New Allentown mayor wants to use economic development experience to better the city

Allentown Mayor Matt Tuerk 

With years of work in economic development under his belt, Allentown’s new mayor, Matt Tuerk, knows there’s a lot more to the job than being the city’s cheerleader if he wants to attract business and investment to the area. 

He began his career in economic development with the Allentown Economic Development Corp. in 2008. 

When he started, all was rosy in the economy, but it didn’t last. 

“We were riding high and there was a lot of enthusiasm for investment in Allentown. That was the start of the global financial crisis,” he said. “That’s where I cut my teeth in economic development.” 

Luring investors and businesses into the city became difficult as money was harder to come by, he said, but the AEDC kept plugging away at attracting businesses, especially light manufacturing. That has helped bring Allentown to the point it’s at today.  

Besides his job working with manufacturing startups, Tuerk also helped set up the first coworking space in the Lehigh Valley at the Allentown Bridgeworks Enterprise Center. 

Then in 2013, he moved on to the Lehigh Valley Economic Development Corp. 

“We were working with startups in the Lehigh Valley and to better conceptualize the Lehigh Valley to investors to put in a regional effort that recognized the entire region as a place to invest,” he said. 

While working with the AEDC and later the LVEDC, Tuerk said, he was traveling to other communities and learning about their economic development efforts.  

He saw that those who succeeded had leadership that was engaged in improving the quality of life in their region and who partnered well with other organizations. 

“What differentiates successful communities from less successful ones is the engagement of the leadership. The mayor is the lead ambassador for the city to ensure that businesses are interested in a community and know where they fit in,” Tuerk said.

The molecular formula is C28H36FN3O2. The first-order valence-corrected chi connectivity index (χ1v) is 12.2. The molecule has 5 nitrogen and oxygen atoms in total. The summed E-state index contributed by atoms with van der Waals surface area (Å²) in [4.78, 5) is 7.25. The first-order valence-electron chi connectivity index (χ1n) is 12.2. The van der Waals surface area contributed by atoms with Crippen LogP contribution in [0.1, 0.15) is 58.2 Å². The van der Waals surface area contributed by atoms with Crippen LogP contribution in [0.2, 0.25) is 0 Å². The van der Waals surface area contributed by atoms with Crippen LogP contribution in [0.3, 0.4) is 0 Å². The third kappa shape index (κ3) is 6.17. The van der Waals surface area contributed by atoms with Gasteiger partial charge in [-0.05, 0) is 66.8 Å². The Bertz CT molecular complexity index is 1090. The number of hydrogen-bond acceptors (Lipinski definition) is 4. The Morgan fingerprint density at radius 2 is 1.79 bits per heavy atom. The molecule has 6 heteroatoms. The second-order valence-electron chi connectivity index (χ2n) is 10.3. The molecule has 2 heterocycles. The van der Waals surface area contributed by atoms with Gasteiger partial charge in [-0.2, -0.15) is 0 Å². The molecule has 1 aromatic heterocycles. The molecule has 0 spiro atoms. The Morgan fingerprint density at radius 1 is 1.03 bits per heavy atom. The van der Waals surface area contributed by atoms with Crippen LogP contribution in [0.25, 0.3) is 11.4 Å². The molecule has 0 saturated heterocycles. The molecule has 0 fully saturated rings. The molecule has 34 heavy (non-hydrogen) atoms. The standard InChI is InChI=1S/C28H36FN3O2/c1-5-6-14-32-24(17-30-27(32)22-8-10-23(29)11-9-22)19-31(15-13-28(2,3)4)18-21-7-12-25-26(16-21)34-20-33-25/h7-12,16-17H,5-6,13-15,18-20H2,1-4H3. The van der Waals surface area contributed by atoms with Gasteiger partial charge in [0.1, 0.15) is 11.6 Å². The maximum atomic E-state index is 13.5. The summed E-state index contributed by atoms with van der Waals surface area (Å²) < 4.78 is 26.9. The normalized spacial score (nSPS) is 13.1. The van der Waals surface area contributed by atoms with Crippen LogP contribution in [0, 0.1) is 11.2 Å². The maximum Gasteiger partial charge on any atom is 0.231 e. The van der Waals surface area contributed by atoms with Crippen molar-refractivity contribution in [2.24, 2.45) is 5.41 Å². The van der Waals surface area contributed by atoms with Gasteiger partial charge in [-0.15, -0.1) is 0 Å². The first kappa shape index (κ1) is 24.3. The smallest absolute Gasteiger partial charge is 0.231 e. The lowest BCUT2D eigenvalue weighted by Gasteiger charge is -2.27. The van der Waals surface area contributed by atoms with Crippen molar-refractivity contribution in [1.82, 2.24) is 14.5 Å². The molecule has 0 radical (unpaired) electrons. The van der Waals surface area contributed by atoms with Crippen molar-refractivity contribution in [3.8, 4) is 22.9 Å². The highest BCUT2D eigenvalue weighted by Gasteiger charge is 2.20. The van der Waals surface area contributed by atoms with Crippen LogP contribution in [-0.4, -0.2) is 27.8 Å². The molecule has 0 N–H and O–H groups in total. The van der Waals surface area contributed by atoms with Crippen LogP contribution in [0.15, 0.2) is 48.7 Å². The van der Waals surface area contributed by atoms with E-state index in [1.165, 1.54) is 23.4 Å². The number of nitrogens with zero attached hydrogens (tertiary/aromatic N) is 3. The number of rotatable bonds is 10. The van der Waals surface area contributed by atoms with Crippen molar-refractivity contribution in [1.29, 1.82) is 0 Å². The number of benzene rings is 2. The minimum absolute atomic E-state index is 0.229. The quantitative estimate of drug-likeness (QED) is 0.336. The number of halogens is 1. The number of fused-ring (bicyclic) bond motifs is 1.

That’s where he said a mayor needs to do more than just talk up a city. That person needs to make sure the community is the kind of place businesses want to invest in and move to. 

“We have to invest in our underlying assets,” he said. “If we don’t have a strong workforce, a supportive business environment and a safe, clean community, there’s nothing a mayor can do to attract investment. We have to make sure that we’re a good place to invest in.” 

So, as he begins his work as mayor, he said his goal is to focus not just on business development but on public safety, education and workforce training and transportation access so people can get to work. 

“That’s something other parts of the country sometimes seem to forget. Being the mayor, it’s not just about cheerleading,” he said. 

For now, he said, there is no single part of the city on which he wants to concentrate his efforts. He noted that Allentown is a city of neighborhoods, and each has its own unique needs. 

The Hamilton Street corridor, for example, has a booming residential scene right now with apartment buildings being  constructed to replace many of the aging buildings that had been underused. 

He said the Hamilton Street area needs to concentrate on attracting the right kind of restaurants, retail, and office jobs to accommodate the people moving downtown, so they’ll have places to work, shop and eat and will want to stay. 

The Nineteenth Street Theater District is also a place for small business development. He said neighbors there want complementary businesses to shop and dine.